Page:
Oil Drops 1% On U.S. Dollar Strength, Expectations For Supply Gains

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Oil prices fell on Friday as a collapse in bond prices led to gains in the U.S. dollar and expectations grew that with oil prices back above pre-pandemic levels, more supply is likely to return to the market.

U.S. West Texas Intermediate (WTI) crude futures dropped 96 cents, or 1.5%, to $62.57 a barrel at 0804 GMT, giving up all of Thursday’s gains.

Brent crude futures for April, which expire on Friday, fell 86 cents, or 1.3%, to $66.02 a barrel, following a 16 cent loss on Thursday.

The more actively traded May contract slipped to as low as $65.04 a barrel earlier and was down 93 cents, or 1.4%, at $65.18.

“Crude oil retreated modestly from recent highs amid a ‘risk off’ sentiment as Asia-Pacific equities pulled back broadly following a sour lead from Wall Street,” said Margaret Yang, a strategist at Singapore-based DailyFX.

The sell-off in bond markets, leading to a stronger U.S. dollar and rising yields, are weighing on commodities, which are non-yielding, she added.

A stronger greenback makes U.S.-dollar priced oil more expensive for those buying crude in other currencies.

“The scope of the losses (in oil) is modest, though, and with prompt and longer-dated futures calendar spreads in backwardation, physical markets remain hungry for supplies,” said Jeffrey Halley, senior market analyst at OANDA.

Despite the drop in prices on Friday, both Brent and WTI are on track for gains of about 20% this month, as markets have grappled with supply disruptions in the United States, while optimism has built for demand to improve with vaccine rollouts.

Investors are betting that next week’s meeting of the Organization of the Petroleum Exporting Countries (OPEC) and allies, together called OPEC+, will result in more supply returning to the market.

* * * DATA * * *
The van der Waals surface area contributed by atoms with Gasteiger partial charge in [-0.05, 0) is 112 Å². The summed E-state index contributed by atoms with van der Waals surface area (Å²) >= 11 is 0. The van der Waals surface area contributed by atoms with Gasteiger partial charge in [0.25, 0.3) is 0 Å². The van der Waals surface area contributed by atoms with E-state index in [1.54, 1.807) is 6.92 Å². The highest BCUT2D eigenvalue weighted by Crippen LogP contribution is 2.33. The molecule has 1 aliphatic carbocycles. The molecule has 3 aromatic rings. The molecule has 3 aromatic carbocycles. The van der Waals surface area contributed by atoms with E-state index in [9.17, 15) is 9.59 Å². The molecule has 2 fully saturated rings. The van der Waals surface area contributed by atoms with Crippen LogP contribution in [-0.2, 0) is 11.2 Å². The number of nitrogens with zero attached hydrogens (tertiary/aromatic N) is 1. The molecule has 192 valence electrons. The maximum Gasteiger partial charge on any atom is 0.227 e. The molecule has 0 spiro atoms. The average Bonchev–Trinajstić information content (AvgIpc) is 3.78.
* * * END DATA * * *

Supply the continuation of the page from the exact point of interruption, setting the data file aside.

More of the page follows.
“The stakes at play this time around are particularly large (for OPEC+) insofar as oil prices have more than recovered to pre-pandemic levels, global inventories are continuing to trend down, and vaccine rollouts are accelerating,” said Lachlan Shaw, National Australia Bank’s head of commodity research.

“The market’s probably right to think at this price level and given what the fundamentals are doing, there’ll be more supply coming into the market over time.”

U.S. crude prices also face headwinds from the loss of refinery demand after several Gulf Coast facilities were shuttered during the winter storm last week.

Refining capacity of about 4 million barrels per day (bpd) is still shut and it may take until March 5 for all of the shut capacity to resume, though there is risk of delays, analysts at J.P. Morgan said in a note this week.

The United States has about 18.5 million bpd of refining capacity, according to government data.

“We think the greater concern to U.S. crude oil market participants should be the recovery of refinery demand,” the note said.


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